For those of you who may not understand, please know that crime does not occur when the police aren't looking. However, when the police are around ALL THE TIME, they see every little thing, like Michael Brown's jay-walking, for example. Or, they make a thing out of something like Eric Garner standing quietly on the sidewalk. I live in a town and a neighborhood that is predominately white. I have lived on this street for twelve years and seen a police car here TWO TIMES in 12 years. They were called in because of domestic situations. The police do not patrol. I suppose this means no crimes are committed in this vicinity. I've seen evidence of someone trying to jimmy coins from the laundromat, heard of bicycles and other property being stolen, but the police didn't see it, so no crime was committed.

When these same things happen in predominately black neighborhoods, the police are there--ALWAYS patrolling, watching, picking up and locking up young black boys who look suspicious. And they all look suspicious with their hoodies, sagging pants and dark skins. Sometimes, when these boys don't go quietly because they are not doing anything wrong, they have to be killed. After all they should know better than to talk back to the police! Or, sometimes they are not even given the opportunity to talk back because they are killed on sight, like Tamir Rice. He was killed instantly by a police officer who had previously been ruled "unfit for duty."

The police and other law enforcement officials also did not "see" the crimes committed by banks and other financial institutions that led to the calamitous economic crisis of 2007-08 and ruined the lives of tens of thousands of people. And since law enforcement didn't see them doing it, that means no crimes were committed.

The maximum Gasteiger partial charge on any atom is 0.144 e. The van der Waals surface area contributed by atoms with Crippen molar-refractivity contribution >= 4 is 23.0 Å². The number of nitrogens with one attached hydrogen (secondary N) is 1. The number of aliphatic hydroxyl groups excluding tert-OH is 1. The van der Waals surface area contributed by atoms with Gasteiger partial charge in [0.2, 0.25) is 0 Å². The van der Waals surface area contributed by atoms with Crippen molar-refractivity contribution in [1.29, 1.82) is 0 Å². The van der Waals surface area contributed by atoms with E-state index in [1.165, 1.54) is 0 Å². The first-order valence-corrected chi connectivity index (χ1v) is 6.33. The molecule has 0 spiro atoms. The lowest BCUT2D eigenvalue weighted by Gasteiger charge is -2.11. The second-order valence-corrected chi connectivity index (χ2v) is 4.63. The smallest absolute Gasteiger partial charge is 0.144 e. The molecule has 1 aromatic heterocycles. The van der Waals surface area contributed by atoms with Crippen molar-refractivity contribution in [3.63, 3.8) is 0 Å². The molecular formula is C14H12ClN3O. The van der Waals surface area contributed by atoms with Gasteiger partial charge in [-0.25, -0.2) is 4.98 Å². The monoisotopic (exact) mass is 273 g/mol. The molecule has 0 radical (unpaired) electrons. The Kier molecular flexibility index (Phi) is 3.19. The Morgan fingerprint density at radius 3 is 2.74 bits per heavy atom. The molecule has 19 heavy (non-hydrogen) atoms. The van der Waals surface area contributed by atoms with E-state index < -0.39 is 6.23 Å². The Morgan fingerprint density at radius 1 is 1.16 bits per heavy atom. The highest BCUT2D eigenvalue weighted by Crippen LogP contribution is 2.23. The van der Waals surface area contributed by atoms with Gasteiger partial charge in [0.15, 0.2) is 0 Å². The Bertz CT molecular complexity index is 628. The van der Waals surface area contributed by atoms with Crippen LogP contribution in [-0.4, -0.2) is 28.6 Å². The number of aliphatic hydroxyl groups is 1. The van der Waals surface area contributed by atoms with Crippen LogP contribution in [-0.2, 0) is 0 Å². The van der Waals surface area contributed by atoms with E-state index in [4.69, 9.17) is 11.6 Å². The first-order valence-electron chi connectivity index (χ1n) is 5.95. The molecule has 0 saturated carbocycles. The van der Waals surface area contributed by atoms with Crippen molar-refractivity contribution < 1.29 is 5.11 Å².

It is this glaring and hypocritical disparity in the FOCUS of the police and the PERSPECTIVE of other authorities that many people refer to as "white privilege." We are under surveillance. Whites are not. And even when whites commit crimes in the presence of police, the response is often, "Aw shucks."

I believe there are people in many police departments who actually want to protect and serve. However, I also believe that because of the above-the-law culture cultivated in police departments and upheld by justice systems around the country, that ALL police of every color and inclination are infected by that culture. Some officers may refuse to actually participate in killing and brutalizing citizens, but they stand by and quietly back up those who do.

The police are hired and trained by those in power to do their dirty work--maintain order, break up labor strikes, intimidate and brutalize protestors, maintain the oppression of the poor so they don't forget their place and organize for a higher minimum wage. In black neighborhoods they are indeed, as the Black Panthers described them in the Sixties, an Occupying Army. An army that now has military uniforms, equipment and weapons.